Prioritizing Your Jira Backlog
In Jira Software, the item at the top of the backlog is the first priority. Whether you are looking at the Epics Panel, the Sprint, or the Product Backlog (aka Backlog in the Jira Software Scrum Board), the object at the top is the first priority.
Example of a Product Backlog in Jira Software
Backlog Refinement and Sprint Planning must leverage this concept in the Boards. Drag and drop the Epics to ensure the team is working on the right features per the Product Owner. Drag and drop the Stories to rank them according to what the team can accomplish against the prioritized features.
The Stories at the top of the Backlog in the Jira Software Board are then ready to be further refined and estimated. Story points must be added to the Stories. Stories must be connected to their respective Epics. This is the clear, data-driven management of the Backlog Refinement process in Jira Software. If these elements are missing, everything downstream will be broken. Make sure your Backlog is in order, Stories are estimated, and Stories are connected to the Epics.
Sprint Planning and Sprints
In Jira Software, the Active Sprint is always at the top of the Board. If there are no Active Sprints, then the Planned Sprint is at the top of the Board. Any other Planned Sprints will be listed in order until you reach the top of the Backlog.
Before a Sprint is started, the Sprint Backlog is created by either dragging Stories into the Sprint or dragging the Sprint handle down to capture the top of the Backlog. Since your Stories are already refined, estimated, and prioritized, creating the Sprint with Jira Software is simple. The number and size of the Stories in the Sprint must be agreed upon by the team using their historic Velocity.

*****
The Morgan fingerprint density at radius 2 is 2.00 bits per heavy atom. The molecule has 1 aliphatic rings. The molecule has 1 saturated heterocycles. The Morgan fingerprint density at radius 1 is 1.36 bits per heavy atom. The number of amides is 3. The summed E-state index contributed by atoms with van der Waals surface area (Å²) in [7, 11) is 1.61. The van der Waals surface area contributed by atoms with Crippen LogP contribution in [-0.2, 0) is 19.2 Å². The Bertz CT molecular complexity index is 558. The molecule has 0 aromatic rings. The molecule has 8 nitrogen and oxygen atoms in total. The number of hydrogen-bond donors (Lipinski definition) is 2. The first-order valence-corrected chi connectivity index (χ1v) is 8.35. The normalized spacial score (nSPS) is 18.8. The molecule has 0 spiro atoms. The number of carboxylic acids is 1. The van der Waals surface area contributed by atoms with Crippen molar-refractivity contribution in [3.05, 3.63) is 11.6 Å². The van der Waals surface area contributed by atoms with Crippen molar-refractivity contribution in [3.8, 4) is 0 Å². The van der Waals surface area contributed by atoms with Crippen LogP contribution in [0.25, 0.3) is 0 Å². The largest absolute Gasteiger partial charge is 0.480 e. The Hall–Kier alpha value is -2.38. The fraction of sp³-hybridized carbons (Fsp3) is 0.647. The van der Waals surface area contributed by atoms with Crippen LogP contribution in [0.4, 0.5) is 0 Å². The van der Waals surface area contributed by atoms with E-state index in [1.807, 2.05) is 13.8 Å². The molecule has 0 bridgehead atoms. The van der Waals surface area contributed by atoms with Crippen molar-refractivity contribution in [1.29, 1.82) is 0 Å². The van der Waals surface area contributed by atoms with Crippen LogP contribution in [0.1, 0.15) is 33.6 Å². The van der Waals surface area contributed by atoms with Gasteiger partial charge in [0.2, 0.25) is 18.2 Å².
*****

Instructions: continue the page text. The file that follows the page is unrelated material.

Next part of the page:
Example of Historic Velocity chart in Jira Software
Historic Velocity is the Team’s measurement of Committed versus Completed Stories and Points for up to 7 previous Sprints. We aim for predictability. If, when creating the Sprint, you have 50 points planned, but the Team has only been able to deliver 30, remove 20 points from the Sprint by dragging Stories back to the Backlog. Because the Backlog was refined and prioritized per the Product Owner’s input, simply remove the bottom Stories from the Sprint. If the Product Owner insists all 50 points must be delivered, go back and re-refine and prioritize the Backlog.
Next Steps for Connecting Jira Software with Jira Align
For enterprise organizations wanting to implement Agile-at-Scale with Jira Align, the first step is creating a solid foundation in Jira Software. Without this foundation, your teams will not have the quality data they need to make well-informed decisions that connect strategy to work execution.
At Praecipio, we’ve built our business on helping clients navigate the transition to delivering value at scale. Whether it’s complex team requirements, reporting capabilities, redefining taxonomy, or enabling your Atlassian administrators and users, Praecipio can help design and execute strategies for reducing technical debt within your Atlassian ecosystem.
Contact us today to see how we can help you set up your Jira Software footprint to advance your Agile transformation with Jira Align.